|Author||Dobson, Tracey-Ann Alecia|
|Degree||Master of Laws|
|Publisher||University of Toronto; Toronto|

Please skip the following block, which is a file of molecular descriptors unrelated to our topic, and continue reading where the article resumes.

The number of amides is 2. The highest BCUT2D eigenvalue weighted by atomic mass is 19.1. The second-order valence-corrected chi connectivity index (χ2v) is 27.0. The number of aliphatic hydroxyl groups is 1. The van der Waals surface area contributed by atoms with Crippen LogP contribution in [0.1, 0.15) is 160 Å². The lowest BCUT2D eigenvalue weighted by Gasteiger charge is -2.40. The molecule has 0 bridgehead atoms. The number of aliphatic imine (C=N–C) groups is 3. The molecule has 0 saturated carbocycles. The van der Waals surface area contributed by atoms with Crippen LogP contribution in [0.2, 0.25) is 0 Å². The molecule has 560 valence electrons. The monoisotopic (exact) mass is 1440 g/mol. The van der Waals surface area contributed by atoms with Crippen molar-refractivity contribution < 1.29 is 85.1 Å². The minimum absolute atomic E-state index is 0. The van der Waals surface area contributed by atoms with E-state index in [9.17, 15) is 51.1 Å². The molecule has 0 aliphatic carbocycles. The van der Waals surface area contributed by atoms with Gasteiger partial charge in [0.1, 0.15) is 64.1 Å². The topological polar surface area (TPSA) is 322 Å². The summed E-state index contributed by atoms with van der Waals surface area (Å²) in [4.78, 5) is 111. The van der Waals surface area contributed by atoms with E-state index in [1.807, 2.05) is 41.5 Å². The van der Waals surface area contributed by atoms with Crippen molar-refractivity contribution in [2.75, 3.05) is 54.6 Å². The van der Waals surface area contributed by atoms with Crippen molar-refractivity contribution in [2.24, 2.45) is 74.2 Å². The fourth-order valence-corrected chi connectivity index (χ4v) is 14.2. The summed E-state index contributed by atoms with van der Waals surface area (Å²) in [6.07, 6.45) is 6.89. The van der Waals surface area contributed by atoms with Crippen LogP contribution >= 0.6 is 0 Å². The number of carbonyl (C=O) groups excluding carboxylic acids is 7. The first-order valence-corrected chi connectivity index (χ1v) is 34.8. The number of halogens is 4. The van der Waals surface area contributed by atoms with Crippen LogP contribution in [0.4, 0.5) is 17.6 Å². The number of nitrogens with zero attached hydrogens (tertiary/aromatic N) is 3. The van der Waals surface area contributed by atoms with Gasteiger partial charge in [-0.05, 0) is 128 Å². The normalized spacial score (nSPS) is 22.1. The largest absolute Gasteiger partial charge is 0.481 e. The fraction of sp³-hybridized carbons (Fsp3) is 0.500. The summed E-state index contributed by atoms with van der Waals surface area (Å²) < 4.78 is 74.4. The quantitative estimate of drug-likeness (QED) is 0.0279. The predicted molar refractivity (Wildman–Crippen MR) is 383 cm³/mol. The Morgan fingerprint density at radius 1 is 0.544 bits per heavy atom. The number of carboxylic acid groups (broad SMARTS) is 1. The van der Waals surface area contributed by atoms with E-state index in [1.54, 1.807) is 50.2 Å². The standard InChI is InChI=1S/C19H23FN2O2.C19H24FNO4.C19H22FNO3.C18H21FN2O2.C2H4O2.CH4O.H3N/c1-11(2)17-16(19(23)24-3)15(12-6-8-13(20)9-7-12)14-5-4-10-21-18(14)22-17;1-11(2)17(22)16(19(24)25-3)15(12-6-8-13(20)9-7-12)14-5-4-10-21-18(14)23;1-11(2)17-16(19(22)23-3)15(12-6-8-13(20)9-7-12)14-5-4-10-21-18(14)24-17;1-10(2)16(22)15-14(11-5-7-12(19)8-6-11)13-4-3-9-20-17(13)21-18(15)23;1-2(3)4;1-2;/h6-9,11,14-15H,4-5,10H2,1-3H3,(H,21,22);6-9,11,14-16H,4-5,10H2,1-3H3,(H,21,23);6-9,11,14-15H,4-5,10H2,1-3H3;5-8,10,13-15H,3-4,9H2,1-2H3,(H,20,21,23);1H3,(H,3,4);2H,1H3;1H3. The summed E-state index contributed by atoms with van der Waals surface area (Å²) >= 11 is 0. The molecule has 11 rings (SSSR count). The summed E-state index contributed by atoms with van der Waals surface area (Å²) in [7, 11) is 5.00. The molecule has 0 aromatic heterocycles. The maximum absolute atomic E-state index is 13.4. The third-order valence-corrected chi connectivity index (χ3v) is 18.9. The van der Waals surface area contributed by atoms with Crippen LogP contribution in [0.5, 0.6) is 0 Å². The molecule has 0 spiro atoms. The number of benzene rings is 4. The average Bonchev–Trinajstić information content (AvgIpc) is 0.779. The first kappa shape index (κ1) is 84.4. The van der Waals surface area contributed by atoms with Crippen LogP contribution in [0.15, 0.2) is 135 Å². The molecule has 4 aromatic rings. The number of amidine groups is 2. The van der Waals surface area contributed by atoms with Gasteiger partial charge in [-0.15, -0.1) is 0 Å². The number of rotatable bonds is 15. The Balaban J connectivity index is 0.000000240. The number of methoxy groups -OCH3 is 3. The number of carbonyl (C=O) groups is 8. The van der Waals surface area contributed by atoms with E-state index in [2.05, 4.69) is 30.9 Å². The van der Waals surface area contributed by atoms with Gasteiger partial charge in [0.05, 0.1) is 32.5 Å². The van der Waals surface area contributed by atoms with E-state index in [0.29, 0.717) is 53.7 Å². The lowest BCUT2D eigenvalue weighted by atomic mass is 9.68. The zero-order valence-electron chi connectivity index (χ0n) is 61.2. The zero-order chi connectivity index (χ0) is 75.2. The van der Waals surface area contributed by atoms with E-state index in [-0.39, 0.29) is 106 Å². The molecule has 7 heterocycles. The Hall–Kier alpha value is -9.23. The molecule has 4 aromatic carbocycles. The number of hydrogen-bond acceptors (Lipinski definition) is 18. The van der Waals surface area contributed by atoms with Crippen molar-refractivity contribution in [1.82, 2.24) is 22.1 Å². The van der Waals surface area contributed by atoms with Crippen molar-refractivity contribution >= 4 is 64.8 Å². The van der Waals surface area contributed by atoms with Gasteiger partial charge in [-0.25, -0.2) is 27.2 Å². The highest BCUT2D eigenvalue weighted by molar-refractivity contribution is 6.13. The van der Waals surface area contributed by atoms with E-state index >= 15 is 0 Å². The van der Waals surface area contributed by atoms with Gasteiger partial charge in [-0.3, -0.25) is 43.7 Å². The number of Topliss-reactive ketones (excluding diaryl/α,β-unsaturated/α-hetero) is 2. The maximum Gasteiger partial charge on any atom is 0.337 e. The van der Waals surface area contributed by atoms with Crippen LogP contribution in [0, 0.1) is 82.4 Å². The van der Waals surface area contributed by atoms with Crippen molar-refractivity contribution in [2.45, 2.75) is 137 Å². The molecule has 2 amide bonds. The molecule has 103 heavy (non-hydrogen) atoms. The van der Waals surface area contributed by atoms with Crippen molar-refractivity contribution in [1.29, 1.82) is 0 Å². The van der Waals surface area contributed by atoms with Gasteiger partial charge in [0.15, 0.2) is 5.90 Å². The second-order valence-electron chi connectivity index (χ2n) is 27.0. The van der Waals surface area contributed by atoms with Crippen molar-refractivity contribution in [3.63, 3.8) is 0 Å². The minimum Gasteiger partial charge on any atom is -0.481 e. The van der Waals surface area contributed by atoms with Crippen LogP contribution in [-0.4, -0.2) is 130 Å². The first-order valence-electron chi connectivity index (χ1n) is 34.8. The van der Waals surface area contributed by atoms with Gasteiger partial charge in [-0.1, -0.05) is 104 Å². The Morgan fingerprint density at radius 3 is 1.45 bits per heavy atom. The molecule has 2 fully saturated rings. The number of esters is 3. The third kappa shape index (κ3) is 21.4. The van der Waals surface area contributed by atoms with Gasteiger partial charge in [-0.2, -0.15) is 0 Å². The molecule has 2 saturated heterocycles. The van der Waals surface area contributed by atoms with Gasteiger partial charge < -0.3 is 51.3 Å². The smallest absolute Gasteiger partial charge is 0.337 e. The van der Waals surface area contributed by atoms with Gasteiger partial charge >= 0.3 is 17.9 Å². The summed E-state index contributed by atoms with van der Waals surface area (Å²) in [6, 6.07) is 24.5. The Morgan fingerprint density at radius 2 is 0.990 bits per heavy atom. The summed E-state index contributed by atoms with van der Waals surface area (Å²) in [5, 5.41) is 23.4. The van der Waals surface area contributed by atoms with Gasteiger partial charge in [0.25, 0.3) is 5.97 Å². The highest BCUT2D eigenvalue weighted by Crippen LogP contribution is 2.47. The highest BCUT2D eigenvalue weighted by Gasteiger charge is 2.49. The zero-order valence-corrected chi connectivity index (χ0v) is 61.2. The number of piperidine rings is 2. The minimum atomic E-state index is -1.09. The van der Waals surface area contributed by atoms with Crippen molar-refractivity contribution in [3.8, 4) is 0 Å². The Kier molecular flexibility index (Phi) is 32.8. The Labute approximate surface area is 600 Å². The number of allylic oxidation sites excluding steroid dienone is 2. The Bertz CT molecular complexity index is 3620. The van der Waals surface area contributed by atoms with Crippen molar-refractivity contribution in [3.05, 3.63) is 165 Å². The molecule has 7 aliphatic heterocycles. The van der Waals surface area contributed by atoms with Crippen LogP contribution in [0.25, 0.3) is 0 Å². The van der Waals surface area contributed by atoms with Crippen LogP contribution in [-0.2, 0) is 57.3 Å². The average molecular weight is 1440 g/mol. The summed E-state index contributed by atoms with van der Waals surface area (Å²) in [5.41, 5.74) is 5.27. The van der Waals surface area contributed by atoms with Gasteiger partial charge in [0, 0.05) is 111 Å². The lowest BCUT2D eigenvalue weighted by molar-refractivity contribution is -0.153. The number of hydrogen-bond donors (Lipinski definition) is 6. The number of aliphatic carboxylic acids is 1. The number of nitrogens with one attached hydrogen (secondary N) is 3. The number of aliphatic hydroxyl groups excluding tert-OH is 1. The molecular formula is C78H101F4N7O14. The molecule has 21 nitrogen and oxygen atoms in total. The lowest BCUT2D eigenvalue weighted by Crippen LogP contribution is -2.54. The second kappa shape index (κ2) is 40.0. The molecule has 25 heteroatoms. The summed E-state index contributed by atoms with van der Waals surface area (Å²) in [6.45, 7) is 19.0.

For many years, workers petitioned the Supreme Court of Canada to intervene in labour relations to protect their collective bargaining rights. Finally, the Court answered the call, but the drastic changes made were not what workers expected. This thesis outlines the effect that the Court’s decision to intervene in labour relations had on the existing collective bargaining model. In making this determination, a historical analysis was done of the Court’s attitude towards using section 2(d) Freedom to Associate to protect collective bargaining, followed by a comparative analysis with United States jurisprudence to explain the effect of the Canadian decisions on the statutory provisions. The analysis revealed that the decisions had significantly weakened protections for workers’ rights, and provided the basis to conclude that the Supreme Court of Canada had used the Canadian Charter of Rights and Freedoms to deradicalize the existing collective bargaining model.